Saturday, 14 March 2009

How much more Speculative Biology is there?

Call it fictional biology, speculative evolution, alternate evolution or call it anything else, by rearranging these words at will or finding others. I like it, and I also like art concerning alien lifeforms (wildlife art in general and palaeontological art are also nice but left out of this blog; it should have some focus, blurry as it may be).

I know of books, documentaries and websites, and some are listed in the links section on the Furaha site, but there may well be more material I never knew about. The excellent work on hypothetical future evolution on Earth I discussed lately (here and here) was completely unknown to me, and I had not seen it mentioned on other sites either. So perhaps there are more sites or books like that. If so, I would like to know about them!

Why not ask you, the reader? I am looking for quality material with preferentially a good visual side to it, i.e. good artwork. If you know of anything good, simply mention it in a comment. I do not care about the form: books, documentaries and films are all acceptable. All languages are good (admittedly, I will need pictures if the language is not Germanic or Romance...).

To see how many experts are out there, I will post a picture of an interesting beast I found on the internet. I will come back to it later, and will then give full credit to its origins and provide the address.

Meanwhile, you can see that the artist knows his or hers business (although the biomechanics contain some oddities). Do you know where it is from?

Click to enlarge


Josh said...

That particular beastie would be a Shallow Beaked Gorgan, from Venus. They seem to have a foundness for cakes.

Pavel Volkov said...

I have the same idea, by the way. And I collected some links of this kind... Just look.
First of all, Metazoica, the world 50 MY in the future, mostly mammalian evolution:
Site made and perfectly illustrated by Cassandra Rivera (aka Timgal).
Blog of this site.
Language: English.
Great Spec:
And Yahoo group for discussing:
Language: English.
Snaiad by Nemo Ramjet - life in alien world:
Perfectly illustrated site and marvellous ideas of alien species.
Language: English.
Some forbidden now blogs of Tim Morris:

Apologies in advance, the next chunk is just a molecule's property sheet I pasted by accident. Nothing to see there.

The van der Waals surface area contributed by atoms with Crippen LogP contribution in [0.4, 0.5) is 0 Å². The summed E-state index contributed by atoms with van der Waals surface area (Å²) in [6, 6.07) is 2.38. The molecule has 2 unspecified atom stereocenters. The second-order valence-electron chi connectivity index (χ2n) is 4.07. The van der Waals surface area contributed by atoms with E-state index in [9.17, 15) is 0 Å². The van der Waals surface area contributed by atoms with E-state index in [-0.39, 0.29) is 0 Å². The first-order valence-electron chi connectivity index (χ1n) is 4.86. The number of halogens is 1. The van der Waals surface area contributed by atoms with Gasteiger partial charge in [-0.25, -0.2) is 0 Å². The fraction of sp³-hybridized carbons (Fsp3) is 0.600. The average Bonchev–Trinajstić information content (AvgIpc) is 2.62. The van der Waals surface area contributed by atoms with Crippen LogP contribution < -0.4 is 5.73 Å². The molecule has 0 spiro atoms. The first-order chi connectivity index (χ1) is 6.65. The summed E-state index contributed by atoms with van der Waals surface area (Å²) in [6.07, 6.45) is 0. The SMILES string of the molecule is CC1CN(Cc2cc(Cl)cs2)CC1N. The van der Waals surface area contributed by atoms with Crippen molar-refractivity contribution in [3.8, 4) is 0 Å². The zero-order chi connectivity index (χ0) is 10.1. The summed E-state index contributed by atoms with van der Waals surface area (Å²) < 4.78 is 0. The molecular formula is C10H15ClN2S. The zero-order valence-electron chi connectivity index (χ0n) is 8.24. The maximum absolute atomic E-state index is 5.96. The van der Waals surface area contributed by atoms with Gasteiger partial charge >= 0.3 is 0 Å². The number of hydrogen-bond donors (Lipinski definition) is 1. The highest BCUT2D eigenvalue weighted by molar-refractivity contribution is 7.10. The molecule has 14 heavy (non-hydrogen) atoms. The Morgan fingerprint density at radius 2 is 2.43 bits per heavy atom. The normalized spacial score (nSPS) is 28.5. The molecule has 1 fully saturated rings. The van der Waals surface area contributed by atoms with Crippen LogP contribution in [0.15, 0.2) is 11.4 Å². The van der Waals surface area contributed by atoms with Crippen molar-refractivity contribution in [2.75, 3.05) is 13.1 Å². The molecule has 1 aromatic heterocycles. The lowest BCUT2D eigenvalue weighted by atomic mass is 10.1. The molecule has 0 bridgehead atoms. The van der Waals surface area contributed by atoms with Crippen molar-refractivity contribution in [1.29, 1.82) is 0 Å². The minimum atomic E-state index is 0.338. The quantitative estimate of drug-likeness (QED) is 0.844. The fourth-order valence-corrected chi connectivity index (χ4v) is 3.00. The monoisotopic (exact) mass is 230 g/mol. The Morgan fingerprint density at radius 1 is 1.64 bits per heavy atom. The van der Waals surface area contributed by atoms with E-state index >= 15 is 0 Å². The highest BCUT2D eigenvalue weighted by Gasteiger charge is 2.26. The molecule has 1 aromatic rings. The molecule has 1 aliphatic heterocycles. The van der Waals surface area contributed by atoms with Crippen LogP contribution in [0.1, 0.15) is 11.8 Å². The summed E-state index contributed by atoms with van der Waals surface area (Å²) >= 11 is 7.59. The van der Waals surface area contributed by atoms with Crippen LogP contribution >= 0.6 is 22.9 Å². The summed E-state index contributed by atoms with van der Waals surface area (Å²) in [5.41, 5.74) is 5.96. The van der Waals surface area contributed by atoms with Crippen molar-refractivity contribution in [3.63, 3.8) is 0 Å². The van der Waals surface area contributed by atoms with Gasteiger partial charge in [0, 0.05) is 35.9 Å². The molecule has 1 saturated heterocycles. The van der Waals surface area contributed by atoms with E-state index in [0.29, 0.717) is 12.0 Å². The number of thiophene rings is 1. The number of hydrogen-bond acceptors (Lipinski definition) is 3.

Squamozoic, the world where squamates won.
Collection of ideas for futuristic and speculative evolution projects.
Some ideas for Spec.
Language: English.
One more interesting blog about nature. Early posts from last years are dedicated to Spec ideas. Illustrations are also present there.
Language: English.
Worlds of Robert Ibatullin - life at Nu Phoenicis; the world of thousand-year-long day; visions of future history of mankind and Solar system.
Ideas are exact from the point of view of astronomy and climatology, but poorly illustrated.
Language: Russian.
And my project - poorly illustrated and only partly translated into English - Neocene, life on Earth 25 MY in the future, after man and without mankind.
Language: English. Sorry for grammar mistakes.
I'm not iron man to translate the project completely into English. Just compare to Russian version:
Language: Russian.

Anonymous said...

Very interesting work made by a biologist/artist.

rodlox said...

it looks like something I saw at, but I'm not sure which folder or artist at that site might've done it.

though it's interesting how the forelimbs seem to be bifircated - reminds me of S.J.Gould's drawing of a marella/trilobite leg-and-gill.

Anonymous said...

Quite a bit of stuff on DeviantArt, if you look around. This includes an exobiology project on Europa and various single works.

Anonymous said...

There's Drake E (4? the name seems to vary). Here's one of the videos by the guy behind it, Glorfon.

Cire Sniknej said...

Evan Black recommended your website to me and so far, i know of the websites listed on your blog and two others,
the second one doesn't have as many animals and plants, ad some of them don't have a description, but the creator is still working on it.